Religion is as effectually destroyed by bigotry as by indifference.
Ralph Waldo Emerson
More quotes by Ralph Waldo Emerson
He then learns that in going down into the secrets of his own mind he has descended into the secrets of all minds.
If man has good corn, or wood, or boards, or pigs to sell, or can make better chairs or knives, crucibles, or church organs, than anybody else, you will find a broad, hard-beaten road to his house, though it be in the woods.
More quotes about Wisdom
Revolutions have never lightened the burden of tyranny: they have only shifted it to another shoulder.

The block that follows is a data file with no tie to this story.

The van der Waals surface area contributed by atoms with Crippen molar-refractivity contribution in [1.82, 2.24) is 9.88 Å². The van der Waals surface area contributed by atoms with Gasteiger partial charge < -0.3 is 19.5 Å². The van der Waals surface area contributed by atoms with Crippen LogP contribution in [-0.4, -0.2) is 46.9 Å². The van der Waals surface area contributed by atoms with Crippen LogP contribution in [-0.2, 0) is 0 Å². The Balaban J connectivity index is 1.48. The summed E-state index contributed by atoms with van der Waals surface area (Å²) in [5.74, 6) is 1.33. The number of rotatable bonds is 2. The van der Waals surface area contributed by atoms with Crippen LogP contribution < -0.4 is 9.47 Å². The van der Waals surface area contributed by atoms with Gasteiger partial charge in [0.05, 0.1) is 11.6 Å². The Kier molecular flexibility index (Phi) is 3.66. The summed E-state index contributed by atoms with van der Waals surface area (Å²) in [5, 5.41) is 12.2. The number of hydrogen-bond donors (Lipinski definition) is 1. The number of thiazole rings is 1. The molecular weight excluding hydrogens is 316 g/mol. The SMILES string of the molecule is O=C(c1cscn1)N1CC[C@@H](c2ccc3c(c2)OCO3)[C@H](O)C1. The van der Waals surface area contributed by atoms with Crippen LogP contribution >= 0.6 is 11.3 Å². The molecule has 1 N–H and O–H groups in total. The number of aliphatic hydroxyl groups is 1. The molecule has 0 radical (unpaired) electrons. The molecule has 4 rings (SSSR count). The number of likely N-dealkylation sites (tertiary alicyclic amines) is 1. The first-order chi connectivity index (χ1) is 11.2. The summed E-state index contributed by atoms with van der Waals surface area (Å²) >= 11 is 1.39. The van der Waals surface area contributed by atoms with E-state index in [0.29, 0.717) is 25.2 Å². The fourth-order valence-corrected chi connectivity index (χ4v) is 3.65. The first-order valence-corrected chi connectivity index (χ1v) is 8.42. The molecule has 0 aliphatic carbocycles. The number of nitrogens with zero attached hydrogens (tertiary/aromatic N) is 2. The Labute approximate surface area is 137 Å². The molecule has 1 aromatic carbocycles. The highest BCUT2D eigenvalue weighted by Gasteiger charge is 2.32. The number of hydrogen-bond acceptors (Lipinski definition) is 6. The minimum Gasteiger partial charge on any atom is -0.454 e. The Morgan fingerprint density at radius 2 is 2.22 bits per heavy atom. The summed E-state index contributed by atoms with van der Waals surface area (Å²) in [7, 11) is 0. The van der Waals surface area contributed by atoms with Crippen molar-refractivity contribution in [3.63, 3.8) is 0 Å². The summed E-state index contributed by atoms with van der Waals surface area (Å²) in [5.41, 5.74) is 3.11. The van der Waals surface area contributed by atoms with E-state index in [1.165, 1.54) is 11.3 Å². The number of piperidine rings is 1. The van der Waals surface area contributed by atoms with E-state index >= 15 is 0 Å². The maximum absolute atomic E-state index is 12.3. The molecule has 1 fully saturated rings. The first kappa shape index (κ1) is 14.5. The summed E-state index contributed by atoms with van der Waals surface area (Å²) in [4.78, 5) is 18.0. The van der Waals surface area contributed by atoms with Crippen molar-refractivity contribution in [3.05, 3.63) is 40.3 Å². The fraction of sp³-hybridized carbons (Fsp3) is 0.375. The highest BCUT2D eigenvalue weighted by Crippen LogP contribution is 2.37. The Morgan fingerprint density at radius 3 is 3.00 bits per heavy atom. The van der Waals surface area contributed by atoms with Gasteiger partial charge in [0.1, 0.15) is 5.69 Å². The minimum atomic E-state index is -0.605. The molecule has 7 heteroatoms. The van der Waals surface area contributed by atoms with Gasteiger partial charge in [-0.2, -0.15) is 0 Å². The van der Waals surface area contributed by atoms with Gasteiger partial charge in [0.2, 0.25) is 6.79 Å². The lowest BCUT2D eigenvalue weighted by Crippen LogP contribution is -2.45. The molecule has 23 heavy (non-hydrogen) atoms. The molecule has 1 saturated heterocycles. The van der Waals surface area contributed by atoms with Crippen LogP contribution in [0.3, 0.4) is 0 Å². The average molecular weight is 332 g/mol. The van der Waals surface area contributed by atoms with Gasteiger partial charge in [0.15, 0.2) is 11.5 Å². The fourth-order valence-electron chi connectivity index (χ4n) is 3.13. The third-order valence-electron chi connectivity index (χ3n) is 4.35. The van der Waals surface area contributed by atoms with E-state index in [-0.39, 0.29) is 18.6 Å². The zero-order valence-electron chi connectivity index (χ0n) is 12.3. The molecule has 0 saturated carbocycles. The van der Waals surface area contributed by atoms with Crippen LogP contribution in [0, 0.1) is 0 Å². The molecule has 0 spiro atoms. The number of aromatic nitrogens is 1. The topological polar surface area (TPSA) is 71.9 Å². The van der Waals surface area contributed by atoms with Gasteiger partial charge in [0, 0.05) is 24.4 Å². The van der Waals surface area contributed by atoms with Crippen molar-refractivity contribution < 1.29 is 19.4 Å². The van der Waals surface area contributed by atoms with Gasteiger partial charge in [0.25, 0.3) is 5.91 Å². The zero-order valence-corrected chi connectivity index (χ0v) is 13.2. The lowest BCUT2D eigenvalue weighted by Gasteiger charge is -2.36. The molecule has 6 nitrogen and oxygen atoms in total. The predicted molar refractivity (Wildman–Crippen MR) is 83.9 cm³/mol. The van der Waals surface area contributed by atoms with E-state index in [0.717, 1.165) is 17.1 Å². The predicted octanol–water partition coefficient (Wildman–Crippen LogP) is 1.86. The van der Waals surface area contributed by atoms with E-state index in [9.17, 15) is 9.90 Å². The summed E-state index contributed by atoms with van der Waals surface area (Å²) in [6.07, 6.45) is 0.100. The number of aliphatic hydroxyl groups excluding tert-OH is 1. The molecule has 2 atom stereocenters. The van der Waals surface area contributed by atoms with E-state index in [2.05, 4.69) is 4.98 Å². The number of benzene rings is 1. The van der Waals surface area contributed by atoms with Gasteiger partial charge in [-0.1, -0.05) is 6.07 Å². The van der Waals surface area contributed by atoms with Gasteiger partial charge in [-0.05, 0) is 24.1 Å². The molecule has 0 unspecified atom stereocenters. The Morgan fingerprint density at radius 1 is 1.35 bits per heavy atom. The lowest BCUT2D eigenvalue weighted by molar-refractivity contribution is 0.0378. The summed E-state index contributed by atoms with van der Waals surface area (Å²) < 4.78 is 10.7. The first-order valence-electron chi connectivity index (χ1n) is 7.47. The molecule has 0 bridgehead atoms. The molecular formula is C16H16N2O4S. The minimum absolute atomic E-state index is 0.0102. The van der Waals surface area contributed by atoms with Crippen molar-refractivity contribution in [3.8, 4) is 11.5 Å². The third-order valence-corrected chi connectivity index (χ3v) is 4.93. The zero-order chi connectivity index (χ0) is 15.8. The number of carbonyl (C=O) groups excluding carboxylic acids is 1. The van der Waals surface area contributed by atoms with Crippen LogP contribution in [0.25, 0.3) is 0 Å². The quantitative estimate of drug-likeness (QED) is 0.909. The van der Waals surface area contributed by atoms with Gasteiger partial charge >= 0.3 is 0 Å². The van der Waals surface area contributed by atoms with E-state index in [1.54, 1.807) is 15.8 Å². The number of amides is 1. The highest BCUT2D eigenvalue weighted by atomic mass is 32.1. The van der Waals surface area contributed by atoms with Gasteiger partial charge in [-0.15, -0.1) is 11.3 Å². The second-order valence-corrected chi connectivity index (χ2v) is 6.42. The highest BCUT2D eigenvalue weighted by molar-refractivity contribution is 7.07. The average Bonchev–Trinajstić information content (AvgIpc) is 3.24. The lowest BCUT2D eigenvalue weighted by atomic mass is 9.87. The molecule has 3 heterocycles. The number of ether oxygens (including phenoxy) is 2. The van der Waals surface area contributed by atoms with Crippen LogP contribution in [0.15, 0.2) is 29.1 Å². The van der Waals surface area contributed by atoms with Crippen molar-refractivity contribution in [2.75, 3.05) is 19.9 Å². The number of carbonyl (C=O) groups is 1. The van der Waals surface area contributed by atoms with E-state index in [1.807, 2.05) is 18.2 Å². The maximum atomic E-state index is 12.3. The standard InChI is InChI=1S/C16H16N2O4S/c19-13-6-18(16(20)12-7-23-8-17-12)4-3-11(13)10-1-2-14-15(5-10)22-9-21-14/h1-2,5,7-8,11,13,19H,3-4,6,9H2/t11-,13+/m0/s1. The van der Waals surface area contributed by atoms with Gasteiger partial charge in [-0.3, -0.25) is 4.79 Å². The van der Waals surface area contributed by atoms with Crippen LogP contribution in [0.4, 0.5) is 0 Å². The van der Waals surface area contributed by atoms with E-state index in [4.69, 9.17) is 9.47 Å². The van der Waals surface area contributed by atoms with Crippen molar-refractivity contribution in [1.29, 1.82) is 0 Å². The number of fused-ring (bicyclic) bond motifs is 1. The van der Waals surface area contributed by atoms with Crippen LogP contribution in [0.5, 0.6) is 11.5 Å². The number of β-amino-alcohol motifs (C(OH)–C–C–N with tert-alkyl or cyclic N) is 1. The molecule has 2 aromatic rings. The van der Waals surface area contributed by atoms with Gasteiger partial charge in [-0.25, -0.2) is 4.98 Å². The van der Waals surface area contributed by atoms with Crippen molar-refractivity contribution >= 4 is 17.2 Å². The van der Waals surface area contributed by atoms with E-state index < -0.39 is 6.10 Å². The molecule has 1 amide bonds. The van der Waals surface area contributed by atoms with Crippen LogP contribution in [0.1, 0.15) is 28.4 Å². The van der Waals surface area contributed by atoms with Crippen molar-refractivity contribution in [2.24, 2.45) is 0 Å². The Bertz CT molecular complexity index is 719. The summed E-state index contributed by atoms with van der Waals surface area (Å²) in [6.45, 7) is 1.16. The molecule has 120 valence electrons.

A lot of power and bravery is practice. And some of that is taking the risk to try and be at the table. And then when you’re at the table, taking that first risk to open your mouth and risk being rejected.
When the romance is gone, if it’s always you left searching for it, maybe it’s time to stop looking, and start searching for someone new, and start a new romantic journey.
Wear a smile and have friends; wear a scowl and have wrinkles. What do we live for if not to make the world less difficult for each other?
We are made happy when reason can discover no occasion for it. The memory of some past moments is more persuasive than the experience of present ones. There have been visions of such breadth and brightness that these motes were invisible in their light.